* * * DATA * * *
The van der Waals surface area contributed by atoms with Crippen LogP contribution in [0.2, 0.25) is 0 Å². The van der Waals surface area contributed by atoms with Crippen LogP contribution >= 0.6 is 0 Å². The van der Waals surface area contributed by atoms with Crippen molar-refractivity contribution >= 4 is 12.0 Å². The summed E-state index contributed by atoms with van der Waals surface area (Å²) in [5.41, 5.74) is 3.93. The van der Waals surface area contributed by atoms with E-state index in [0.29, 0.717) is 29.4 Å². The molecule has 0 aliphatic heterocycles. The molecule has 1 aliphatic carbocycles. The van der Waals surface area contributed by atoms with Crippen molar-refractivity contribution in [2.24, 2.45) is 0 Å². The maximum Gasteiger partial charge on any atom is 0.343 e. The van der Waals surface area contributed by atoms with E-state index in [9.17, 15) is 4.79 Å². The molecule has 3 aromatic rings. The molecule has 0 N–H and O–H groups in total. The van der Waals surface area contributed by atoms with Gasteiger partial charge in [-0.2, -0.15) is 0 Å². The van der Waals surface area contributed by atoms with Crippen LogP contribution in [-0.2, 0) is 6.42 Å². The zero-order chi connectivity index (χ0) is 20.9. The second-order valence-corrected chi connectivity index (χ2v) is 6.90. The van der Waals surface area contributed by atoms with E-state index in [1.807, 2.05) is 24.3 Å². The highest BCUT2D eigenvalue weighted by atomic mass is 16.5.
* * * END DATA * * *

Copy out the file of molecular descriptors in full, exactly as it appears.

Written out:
The van der Waals surface area contributed by atoms with Crippen LogP contribution in [0.2, 0.25) is 0 Å². The van der Waals surface area contributed by atoms with Crippen LogP contribution >= 0.6 is 0 Å². The van der Waals surface area contributed by atoms with Crippen molar-refractivity contribution >= 4 is 12.0 Å². The summed E-state index contributed by atoms with van der Waals surface area (Å²) in [5.41, 5.74) is 3.93. The van der Waals surface area contributed by atoms with E-state index in [0.29, 0.717) is 29.4 Å². The molecule has 0 aliphatic heterocycles. The molecule has 1 aliphatic carbocycles. The van der Waals surface area contributed by atoms with Crippen molar-refractivity contribution in [2.24, 2.45) is 0 Å². The maximum Gasteiger partial charge on any atom is 0.343 e. The van der Waals surface area contributed by atoms with E-state index in [9.17, 15) is 4.79 Å². The molecule has 3 aromatic rings. The molecule has 0 N–H and O–H groups in total. The van der Waals surface area contributed by atoms with Gasteiger partial charge in [-0.2, -0.15) is 0 Å². The van der Waals surface area contributed by atoms with Crippen LogP contribution in [-0.2, 0) is 6.42 Å². The zero-order chi connectivity index (χ0) is 20.9. The second-order valence-corrected chi connectivity index (χ2v) is 6.90. The van der Waals surface area contributed by atoms with E-state index in [1.807, 2.05) is 24.3 Å². The highest BCUT2D eigenvalue weighted by atomic mass is 16.5.